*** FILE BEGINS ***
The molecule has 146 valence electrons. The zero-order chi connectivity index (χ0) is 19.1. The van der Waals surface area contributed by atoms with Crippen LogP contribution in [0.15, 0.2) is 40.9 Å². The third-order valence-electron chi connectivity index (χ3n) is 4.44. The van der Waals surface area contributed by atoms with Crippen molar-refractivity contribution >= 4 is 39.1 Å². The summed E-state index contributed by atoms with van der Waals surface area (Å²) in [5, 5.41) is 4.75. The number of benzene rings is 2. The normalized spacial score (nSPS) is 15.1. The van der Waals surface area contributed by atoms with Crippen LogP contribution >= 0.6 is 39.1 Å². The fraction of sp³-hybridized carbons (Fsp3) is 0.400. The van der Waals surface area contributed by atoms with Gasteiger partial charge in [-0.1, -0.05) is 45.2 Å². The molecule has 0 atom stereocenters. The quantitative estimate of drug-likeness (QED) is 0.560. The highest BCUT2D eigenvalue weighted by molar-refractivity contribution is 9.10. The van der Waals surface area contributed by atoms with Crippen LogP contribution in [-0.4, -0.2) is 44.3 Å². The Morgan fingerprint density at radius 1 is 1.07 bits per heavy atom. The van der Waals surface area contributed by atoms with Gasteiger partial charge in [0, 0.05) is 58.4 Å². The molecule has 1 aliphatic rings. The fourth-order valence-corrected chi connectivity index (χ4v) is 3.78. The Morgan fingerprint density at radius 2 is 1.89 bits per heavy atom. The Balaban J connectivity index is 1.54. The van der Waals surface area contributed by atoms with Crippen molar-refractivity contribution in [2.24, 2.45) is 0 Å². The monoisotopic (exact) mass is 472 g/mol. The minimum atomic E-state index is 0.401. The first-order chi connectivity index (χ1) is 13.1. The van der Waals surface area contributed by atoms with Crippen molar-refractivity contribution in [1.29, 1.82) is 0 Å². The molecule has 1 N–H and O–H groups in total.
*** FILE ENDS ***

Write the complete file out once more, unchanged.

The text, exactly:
The molecule has 146 valence electrons. The zero-order chi connectivity index (χ0) is 19.1. The van der Waals surface area contributed by atoms with Crippen LogP contribution in [0.15, 0.2) is 40.9 Å². The third-order valence-electron chi connectivity index (χ3n) is 4.44. The van der Waals surface area contributed by atoms with Crippen molar-refractivity contribution >= 4 is 39.1 Å². The summed E-state index contributed by atoms with van der Waals surface area (Å²) in [5, 5.41) is 4.75. The number of benzene rings is 2. The normalized spacial score (nSPS) is 15.1. The van der Waals surface area contributed by atoms with Crippen LogP contribution >= 0.6 is 39.1 Å². The fraction of sp³-hybridized carbons (Fsp3) is 0.400. The van der Waals surface area contributed by atoms with Gasteiger partial charge in [-0.1, -0.05) is 45.2 Å². The molecule has 0 atom stereocenters. The quantitative estimate of drug-likeness (QED) is 0.560. The highest BCUT2D eigenvalue weighted by molar-refractivity contribution is 9.10. The van der Waals surface area contributed by atoms with Crippen LogP contribution in [-0.4, -0.2) is 44.3 Å². The Morgan fingerprint density at radius 1 is 1.07 bits per heavy atom. The van der Waals surface area contributed by atoms with Gasteiger partial charge in [0, 0.05) is 58.4 Å². The molecule has 1 aliphatic rings. The fourth-order valence-corrected chi connectivity index (χ4v) is 3.78. The Morgan fingerprint density at radius 2 is 1.89 bits per heavy atom. The Balaban J connectivity index is 1.54. The van der Waals surface area contributed by atoms with Crippen molar-refractivity contribution in [2.24, 2.45) is 0 Å². The monoisotopic (exact) mass is 472 g/mol. The minimum atomic E-state index is 0.401. The first-order chi connectivity index (χ1) is 13.1. The van der Waals surface area contributed by atoms with Crippen molar-refractivity contribution in [1.29, 1.82) is 0 Å². The molecule has 1 N–H and O–H groups in total.